Billboard Charts to Adjust Streaming Weighting in 2018

      
         

Greater emphasis to be given to paid subscription streams with ad-supported activity remaining an important factor in the Billboard Hot 100, Billboard 200 and many other charts

It is our goal at Billboard to accurately portray in an unbiased manner how music performs relative to other music.

That job has become much more complicated throughout the years. For decades, there were just physical retail sales and radio airplay, whereas today there are many ways to consume and not all are created equal - from an access perspective, from a user-control perspective, from a revenue perspective, from a fraud-protection perspective and so on. Thus, Billboard frequently reevaluates - with the advisement of our constituents (artists, labels, distributors, publishers, consumers, etc.)  - how to properly measure and report this activity. It is our obligation to take all methods of distribution and consumption into consideration; similarly, it is our obligation to weigh the ramifications of any changes.

This has been an especially challenging year for these deliberations, as we are seeing rapid adoption of new streaming and distribution models that are changing user experience and behavior at an unprecedented pace.

Among the changes we implemented or seriously considered this year for our charts are (i) how to weigh paid vs. ad-supported and free streams, (ii) the weighting of programmed streams (on a service like Pandora), (iii) whether streams of YouTube official music videos should be included in the Billboard 200 albums chart, (iv) how to address the increase in, and uniqueness of, sales of music through direct-to-consumer offers, (v) whether to modify what’s allowable for concert ticket/album bundle sale redemption offers, and (vi) how to address the rise of promotions that incentivize consumer streaming.

In recognition of an evolving music market and the means that consumers engage with music, Billboard has decided to implement changes on how it incorporates streaming data into our charts.

Currently, Billboard has two defined types of streaming plays for the Billboard Hot 100 songs chart (and our other hybrid songs charts): on-demand (such as Amazon Music, Apple Music, Spotify and YouTube) and programmed (such as Pandora and Slacker Radio), with on-demand having a greater weight. The Billboard 200 -- and our other consumption-ranked albums charts -- uses a single tier of only on-demand audio streams (paid or ad-supported) from subscriptions services. Video streams do not contribute to the Billboard 200’s calculations, but are incorporated into the Hot 100.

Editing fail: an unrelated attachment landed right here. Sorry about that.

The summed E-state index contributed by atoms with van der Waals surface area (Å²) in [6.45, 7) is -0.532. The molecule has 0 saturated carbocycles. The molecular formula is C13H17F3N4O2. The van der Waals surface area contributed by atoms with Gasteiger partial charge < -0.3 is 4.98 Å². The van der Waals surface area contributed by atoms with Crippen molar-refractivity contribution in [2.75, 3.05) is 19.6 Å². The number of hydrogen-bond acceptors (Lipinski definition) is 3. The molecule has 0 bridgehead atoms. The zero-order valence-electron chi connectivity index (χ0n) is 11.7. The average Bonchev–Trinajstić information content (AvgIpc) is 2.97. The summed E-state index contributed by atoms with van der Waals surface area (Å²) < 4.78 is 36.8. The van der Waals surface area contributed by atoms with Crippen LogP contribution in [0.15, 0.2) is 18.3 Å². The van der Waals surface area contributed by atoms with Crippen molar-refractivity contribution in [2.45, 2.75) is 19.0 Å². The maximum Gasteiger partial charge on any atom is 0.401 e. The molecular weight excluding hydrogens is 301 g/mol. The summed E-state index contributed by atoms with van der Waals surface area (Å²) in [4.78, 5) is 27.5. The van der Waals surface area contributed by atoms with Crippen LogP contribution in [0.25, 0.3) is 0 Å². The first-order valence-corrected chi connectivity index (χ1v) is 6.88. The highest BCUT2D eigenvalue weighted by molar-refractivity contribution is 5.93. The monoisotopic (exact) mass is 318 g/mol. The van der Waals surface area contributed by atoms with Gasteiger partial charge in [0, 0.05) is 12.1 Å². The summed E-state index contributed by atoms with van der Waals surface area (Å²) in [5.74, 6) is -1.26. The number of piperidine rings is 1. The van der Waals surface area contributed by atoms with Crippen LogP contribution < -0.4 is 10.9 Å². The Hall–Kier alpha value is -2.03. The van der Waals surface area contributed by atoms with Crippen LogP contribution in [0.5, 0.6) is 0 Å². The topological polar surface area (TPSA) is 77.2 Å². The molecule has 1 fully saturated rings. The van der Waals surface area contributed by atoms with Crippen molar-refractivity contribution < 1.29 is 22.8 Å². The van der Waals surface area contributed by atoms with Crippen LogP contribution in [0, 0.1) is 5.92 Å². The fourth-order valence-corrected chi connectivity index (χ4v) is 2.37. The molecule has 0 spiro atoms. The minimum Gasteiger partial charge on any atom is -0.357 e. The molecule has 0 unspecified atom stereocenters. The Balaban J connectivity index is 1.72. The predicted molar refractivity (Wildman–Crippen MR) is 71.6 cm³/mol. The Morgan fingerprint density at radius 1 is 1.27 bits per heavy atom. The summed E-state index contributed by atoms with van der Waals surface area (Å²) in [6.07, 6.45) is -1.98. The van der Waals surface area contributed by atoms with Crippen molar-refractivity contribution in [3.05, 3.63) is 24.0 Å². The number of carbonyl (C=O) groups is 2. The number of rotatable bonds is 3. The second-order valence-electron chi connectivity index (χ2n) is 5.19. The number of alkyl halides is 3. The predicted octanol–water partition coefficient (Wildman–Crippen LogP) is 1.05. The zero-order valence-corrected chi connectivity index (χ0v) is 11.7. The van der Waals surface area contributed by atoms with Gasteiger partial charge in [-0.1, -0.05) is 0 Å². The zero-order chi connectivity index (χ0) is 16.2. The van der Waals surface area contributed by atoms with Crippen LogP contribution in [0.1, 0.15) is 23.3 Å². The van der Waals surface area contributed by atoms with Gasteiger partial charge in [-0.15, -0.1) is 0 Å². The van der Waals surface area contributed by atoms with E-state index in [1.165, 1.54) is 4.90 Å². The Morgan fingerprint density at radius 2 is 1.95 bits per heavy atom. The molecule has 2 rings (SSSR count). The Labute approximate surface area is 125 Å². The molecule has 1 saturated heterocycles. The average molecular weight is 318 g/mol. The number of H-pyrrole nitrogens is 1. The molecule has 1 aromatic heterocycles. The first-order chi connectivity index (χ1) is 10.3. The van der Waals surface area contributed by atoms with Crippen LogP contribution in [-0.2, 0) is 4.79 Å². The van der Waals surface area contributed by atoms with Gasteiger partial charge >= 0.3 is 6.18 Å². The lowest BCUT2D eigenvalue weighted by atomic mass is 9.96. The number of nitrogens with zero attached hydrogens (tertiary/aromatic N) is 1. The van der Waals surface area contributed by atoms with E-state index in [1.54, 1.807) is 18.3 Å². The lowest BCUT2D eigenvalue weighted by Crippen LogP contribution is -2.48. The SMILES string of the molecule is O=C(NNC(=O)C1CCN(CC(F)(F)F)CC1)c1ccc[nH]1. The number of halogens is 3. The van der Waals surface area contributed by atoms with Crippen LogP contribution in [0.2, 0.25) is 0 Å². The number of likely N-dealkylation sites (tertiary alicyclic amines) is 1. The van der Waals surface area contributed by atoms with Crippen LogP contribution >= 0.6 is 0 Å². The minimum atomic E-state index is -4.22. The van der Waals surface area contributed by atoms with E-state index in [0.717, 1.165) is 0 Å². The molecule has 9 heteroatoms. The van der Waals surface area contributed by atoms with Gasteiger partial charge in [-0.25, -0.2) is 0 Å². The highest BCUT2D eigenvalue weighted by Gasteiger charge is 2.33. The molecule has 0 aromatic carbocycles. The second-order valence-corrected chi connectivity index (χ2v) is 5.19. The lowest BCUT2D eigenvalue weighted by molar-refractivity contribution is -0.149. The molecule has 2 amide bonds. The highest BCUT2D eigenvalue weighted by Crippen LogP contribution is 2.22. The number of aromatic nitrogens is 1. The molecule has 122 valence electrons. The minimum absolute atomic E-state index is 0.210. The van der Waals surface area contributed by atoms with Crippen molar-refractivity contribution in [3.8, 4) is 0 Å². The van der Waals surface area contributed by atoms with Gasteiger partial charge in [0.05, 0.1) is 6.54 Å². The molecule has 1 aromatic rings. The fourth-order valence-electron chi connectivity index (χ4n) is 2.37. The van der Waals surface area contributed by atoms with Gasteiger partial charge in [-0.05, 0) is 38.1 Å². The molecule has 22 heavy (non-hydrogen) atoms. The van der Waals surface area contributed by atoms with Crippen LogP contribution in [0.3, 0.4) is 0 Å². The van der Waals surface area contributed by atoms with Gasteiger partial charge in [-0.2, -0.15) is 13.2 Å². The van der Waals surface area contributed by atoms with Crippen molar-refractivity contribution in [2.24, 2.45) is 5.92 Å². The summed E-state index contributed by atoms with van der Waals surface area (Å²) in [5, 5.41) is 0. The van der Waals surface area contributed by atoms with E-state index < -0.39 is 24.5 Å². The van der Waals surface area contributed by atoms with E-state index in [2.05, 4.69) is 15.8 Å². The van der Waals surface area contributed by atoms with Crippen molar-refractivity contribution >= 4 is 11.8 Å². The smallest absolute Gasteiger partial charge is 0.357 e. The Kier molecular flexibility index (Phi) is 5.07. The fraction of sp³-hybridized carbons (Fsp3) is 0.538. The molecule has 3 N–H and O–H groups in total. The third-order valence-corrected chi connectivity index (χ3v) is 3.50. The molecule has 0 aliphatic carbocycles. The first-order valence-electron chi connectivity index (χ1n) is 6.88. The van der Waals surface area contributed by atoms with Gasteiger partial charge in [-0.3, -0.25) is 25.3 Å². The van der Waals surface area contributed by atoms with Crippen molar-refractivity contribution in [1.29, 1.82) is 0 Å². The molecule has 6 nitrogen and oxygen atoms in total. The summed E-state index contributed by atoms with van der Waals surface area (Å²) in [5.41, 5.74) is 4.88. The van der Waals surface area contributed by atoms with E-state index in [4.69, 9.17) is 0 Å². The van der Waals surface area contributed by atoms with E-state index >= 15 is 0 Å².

Beginning in 2018, plays occurring on paid subscription-based services (such as Amazon Music and Apple Music) or on the paid subscription tiers of hybrid paid/ad-supported platforms (such as SoundCloud and Spotify) will be given more weight in chart calculations than those plays on pure ad-supported services (such as YouTube) or on the non-paid tiers of hybrid paid/ad-supported services.

In 2018, Billboard will have multiple weighted tiers of streaming plays for the Hot 100, which take into account paid subscription streams, ad-supported streams, and programmed streams. Streaming, along with all-genre radio airplay and digital songs sales data, make up the three metrics of the Hot 100’s methodology.

The Billboard 200 will now include two tiers of on-demand audio streams: paid subscription audio streams and ad-supported audio streams. The chart will continue to not incorporate video streams. The Billboard 200 ranks the most popular albums of the week based on multi-metric consumption, which includes traditional album sales, track equivalent albums, and streaming equivalent albums.

The shift to a multi-level streaming approach to Billboard’s chart methodology is a reflection of how music is now being consumed on streaming services, migrating from a pure on-demand experience to a more diverse selection of listening preferences (including playlists and radio), and the various options in which a consumer can access music based on their subscription commitment.

It is Billboard’s belief that assigning values to the levels of consumer engagement and access - along with the compensation derived from those options - better reflects the varied user activity occurring on these services.

Billboard remains committed to being the book of record when it comes to tracking fan activity in and around music. We will always remain responsive to the marketplace so that our charts continue to be the most credible and relevant measure of music popularity.

Below is a list of current streaming services contributing to the Billboard Hot 100 and Billboard 200, as well as corresponding genre songs and albums charts.

 Hot 100 (+ Genre Charts) Streaming

ServiceAudio/VideoData Type
Amazon Music UnlimitedAudioPaid
Amazon PrimeAudioPaid
Apple MusicAudioPaid
Apple MusicVideoPaid
Google PlayAudioPaid
Groove Music Pass (Xbox)AudioPaid
MedianetAudioPaid
NapsterAudioPaid
SoundCloudAudioPaid / Ad Supported
SlackerAudioPaid
SpotifyAudioPaid / Ad Supported
TidalAudioPaid
TidalVideoPaid
Vevo on YouTubeVideoAd Supported
YouTubeVideoAd Supported
AOL Radio (Powered by Slacker)AudioProgrammed
Google RadioAudioProgrammed
NapsterAudioProgrammed
PandoraAudioProgrammed
SlackerAudioProgrammed

 

 

Billboard 200 (+ Genre Album Charts) Streaming Services

ServiceAudio/VideoData Type
Amazon Music UnlimitedAudioPaid
Amazon PrimeAudioPaid
Apple MusicAudioPaid
Google PlayAudioPaid
Groove Music Pass (Xbox)AudioPaid
MedianetAudioPaid
NapsterAudioPaid
SlackerAudioPaid
SoundCloudAudioPaid / Ad Supported
SpotifyAudioPaid / Ad Supported
TidalAudioPaid